What does the West Yorkshire devolution deal mean for our region?
Ryan Swift gives our first response to the West Yorkshire devolution deal.
This week it was an announced that a West Yorkshire devolution deal has been agreed. West Yorkshire will become the ninth mayoral combined authority in England joining the likes of Greater Manchester, West Midlands, Tees Valley, and Sheffield City Region.
The process of reaching a deal in West Yorkshire has been fraught. Initial proposals based around a wider Leeds city region stalled. The majority of leaders across Yorkshire then backed the One Yorkshire proposal but this was rejected by government. The deal now agreed is based on the existing West Yorkshire Combined Authority which covers Bradford, Calderdale, Kirklees, Leeds, and Wakefield.
Significant questions concerning the politics, economics, and geography of the English devolution agenda (including this deal) remain. As do questions about the wider Northern Powerhouse agenda and the government’s pledges on ‘levelling-up’. Nevertheless, the increased investment the new West Yorkshire deal will bring and the potential it holds in terms of bringing decision-making on certain issues closer to citizens gives some cause for cheer.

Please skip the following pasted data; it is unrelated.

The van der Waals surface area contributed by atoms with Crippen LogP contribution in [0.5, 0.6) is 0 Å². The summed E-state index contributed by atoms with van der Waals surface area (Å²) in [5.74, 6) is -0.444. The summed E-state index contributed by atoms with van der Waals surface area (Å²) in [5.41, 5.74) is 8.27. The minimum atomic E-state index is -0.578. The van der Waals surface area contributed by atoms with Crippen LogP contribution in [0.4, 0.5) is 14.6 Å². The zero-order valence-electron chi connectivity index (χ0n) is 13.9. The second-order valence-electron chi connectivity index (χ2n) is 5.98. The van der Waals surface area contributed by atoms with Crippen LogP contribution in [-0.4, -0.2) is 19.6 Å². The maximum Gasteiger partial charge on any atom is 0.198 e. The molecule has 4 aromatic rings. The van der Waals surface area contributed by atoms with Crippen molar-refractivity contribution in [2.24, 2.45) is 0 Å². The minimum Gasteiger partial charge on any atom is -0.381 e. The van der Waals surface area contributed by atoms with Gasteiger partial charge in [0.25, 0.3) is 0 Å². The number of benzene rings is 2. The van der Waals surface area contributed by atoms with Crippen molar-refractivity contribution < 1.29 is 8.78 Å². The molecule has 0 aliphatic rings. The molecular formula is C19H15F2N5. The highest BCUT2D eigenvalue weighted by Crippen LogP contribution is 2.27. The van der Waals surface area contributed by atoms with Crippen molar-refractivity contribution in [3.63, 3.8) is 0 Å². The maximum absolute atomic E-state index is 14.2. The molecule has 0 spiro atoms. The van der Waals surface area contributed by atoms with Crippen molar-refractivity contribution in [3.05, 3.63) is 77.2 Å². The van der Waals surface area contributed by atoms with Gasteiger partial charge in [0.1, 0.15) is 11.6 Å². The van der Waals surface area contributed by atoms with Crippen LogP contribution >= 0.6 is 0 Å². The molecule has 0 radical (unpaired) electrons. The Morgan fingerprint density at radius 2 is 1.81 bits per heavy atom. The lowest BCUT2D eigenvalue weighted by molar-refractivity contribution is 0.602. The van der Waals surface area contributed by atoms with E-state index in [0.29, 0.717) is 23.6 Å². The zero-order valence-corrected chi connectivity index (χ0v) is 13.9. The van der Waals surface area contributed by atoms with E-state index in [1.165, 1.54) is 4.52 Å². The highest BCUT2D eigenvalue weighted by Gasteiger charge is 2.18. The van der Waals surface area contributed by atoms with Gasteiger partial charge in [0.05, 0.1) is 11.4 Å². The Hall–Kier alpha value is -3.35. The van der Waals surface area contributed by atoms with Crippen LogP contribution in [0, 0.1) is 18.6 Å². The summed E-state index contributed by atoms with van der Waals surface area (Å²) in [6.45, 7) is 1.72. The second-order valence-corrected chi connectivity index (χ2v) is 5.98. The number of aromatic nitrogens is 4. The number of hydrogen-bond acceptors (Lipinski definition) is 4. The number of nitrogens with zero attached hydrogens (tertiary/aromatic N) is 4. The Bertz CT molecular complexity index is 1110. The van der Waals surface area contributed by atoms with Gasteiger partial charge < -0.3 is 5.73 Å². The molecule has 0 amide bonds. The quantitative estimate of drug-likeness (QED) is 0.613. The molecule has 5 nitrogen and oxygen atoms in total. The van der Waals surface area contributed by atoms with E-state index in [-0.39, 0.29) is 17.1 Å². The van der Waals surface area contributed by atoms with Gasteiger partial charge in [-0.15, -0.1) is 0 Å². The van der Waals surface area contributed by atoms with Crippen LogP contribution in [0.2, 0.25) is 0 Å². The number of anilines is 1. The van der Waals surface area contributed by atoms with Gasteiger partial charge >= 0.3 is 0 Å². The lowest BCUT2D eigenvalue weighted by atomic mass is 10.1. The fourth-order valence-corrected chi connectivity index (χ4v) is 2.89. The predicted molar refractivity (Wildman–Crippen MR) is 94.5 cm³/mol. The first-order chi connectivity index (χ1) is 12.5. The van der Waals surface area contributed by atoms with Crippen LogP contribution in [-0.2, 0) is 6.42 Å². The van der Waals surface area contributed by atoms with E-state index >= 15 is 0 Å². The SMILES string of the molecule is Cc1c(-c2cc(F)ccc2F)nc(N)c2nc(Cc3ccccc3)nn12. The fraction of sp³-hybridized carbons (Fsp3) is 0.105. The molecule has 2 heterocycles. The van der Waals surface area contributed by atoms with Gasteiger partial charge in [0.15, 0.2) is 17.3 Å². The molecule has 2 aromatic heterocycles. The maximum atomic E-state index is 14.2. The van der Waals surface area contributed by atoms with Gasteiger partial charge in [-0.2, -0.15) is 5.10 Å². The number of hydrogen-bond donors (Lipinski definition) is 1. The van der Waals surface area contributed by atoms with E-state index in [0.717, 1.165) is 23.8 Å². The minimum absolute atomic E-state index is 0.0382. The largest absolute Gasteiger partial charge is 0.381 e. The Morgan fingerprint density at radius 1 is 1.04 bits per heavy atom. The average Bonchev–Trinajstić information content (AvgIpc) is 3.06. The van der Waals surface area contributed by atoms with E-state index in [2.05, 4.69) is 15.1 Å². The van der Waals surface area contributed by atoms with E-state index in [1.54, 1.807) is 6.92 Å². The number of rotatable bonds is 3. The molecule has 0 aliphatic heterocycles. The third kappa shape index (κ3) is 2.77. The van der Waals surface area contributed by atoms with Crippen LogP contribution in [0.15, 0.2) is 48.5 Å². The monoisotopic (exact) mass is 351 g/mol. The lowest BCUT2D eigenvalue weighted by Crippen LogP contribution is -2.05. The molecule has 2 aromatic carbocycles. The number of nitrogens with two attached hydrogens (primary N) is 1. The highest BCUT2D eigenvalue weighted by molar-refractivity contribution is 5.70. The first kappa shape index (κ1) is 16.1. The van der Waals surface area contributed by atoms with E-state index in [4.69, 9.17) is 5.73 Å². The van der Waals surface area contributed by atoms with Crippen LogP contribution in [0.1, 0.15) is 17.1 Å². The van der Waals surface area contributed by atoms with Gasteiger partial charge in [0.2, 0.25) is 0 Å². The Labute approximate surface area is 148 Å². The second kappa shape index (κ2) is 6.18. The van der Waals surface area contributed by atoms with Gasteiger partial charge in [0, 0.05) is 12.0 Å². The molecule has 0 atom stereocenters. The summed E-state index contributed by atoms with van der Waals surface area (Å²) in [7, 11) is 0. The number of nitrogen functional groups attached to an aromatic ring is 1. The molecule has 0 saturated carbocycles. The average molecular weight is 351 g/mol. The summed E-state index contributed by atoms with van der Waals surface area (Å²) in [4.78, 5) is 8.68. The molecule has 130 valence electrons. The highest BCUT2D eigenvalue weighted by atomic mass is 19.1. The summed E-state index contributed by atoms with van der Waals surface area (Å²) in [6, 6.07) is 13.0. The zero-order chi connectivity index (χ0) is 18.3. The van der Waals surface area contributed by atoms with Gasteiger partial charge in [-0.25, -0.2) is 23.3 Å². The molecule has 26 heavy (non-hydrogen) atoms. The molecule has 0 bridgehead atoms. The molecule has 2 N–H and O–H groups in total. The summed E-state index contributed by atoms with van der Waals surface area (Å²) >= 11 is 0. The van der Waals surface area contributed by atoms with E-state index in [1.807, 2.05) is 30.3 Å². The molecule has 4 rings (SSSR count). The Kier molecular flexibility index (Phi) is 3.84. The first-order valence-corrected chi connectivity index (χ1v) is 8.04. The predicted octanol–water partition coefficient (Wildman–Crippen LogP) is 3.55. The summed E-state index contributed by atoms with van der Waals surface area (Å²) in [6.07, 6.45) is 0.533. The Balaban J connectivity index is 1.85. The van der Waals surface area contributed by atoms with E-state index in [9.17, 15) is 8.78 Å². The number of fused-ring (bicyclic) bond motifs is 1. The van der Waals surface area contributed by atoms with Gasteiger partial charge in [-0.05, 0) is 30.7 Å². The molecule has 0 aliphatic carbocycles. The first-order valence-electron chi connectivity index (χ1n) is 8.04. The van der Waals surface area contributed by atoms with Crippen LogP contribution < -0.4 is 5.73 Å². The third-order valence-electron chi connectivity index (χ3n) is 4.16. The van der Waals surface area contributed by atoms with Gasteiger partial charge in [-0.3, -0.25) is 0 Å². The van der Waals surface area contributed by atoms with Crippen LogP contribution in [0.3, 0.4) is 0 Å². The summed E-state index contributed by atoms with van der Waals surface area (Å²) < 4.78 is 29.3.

Amongst other things the deal includes a commitment from government to support the development of a West Yorkshire Mass Transit System; brings investment from the Transforming Cities Fund; allows access to new bus franchising powers; gives the Combined Authority control over the West Yorkshire adult education budget; and includes a new heritage fund which will support the creation of a British Library North in Leeds. More details on the deal can be found here.
Going forward, citizens and interest groups in West Yorkshire should consider how they might engage with the devolution deal and seek to influence the future direction of the region. Particularly in policy areas where the Combined Authority will have notable powers and funding such as transport, skills, and culture.
As the West Yorkshire Combined Authority takes on these new responsibilities and we look ahead to the mayoral election in May 2021, there is a unique opportunity for local leaders to engage with civil society organisations and the public to shape the policy-agenda in West Yorkshire and bring significant benefits to the region. Hopefully citizens and policymakers will grasp this opportunity.
Ryan Swift is a PhD candidate at the University of Leeds. His research focuses on the politics of the North of England. Ryan regularly contributes to academic discussion and media commentary on the North, including debates on its role within the English devolution agenda. His writing has appeared in publications such as The Yorkshire Post and The Conversation. He has also been on BBC TV's Look North programme and BBC Radio Leeds.
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